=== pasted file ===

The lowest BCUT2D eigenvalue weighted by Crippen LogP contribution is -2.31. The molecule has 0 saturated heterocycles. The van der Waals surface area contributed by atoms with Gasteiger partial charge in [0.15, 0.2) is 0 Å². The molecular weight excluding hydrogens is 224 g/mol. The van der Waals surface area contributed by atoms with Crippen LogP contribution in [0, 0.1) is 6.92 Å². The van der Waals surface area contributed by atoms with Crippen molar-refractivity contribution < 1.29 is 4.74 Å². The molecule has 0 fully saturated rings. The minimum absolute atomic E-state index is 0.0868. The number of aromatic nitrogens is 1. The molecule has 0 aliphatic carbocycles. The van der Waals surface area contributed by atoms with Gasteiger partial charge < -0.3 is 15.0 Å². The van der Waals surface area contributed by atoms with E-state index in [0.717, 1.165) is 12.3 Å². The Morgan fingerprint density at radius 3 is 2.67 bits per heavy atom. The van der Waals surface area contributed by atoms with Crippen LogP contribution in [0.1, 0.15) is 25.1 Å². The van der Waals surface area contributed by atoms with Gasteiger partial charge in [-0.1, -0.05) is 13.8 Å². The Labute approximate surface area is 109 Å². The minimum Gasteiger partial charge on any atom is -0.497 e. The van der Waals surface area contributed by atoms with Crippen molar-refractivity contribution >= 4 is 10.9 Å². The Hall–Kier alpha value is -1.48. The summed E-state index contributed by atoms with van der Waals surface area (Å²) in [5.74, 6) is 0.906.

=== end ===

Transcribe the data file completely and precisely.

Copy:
The lowest BCUT2D eigenvalue weighted by Crippen LogP contribution is -2.31. The molecule has 0 saturated heterocycles. The van der Waals surface area contributed by atoms with Gasteiger partial charge in [0.15, 0.2) is 0 Å². The molecular weight excluding hydrogens is 224 g/mol. The van der Waals surface area contributed by atoms with Crippen LogP contribution in [0, 0.1) is 6.92 Å². The van der Waals surface area contributed by atoms with Crippen molar-refractivity contribution < 1.29 is 4.74 Å². The molecule has 0 fully saturated rings. The minimum absolute atomic E-state index is 0.0868. The number of aromatic nitrogens is 1. The molecule has 0 aliphatic carbocycles. The van der Waals surface area contributed by atoms with Gasteiger partial charge < -0.3 is 15.0 Å². The van der Waals surface area contributed by atoms with E-state index in [0.717, 1.165) is 12.3 Å². The Morgan fingerprint density at radius 3 is 2.67 bits per heavy atom. The van der Waals surface area contributed by atoms with Crippen LogP contribution in [0.1, 0.15) is 25.1 Å². The van der Waals surface area contributed by atoms with Gasteiger partial charge in [-0.1, -0.05) is 13.8 Å². The Labute approximate surface area is 109 Å². The minimum Gasteiger partial charge on any atom is -0.497 e. The van der Waals surface area contributed by atoms with Crippen molar-refractivity contribution >= 4 is 10.9 Å². The Hall–Kier alpha value is -1.48. The summed E-state index contributed by atoms with van der Waals surface area (Å²) in [5.74, 6) is 0.906.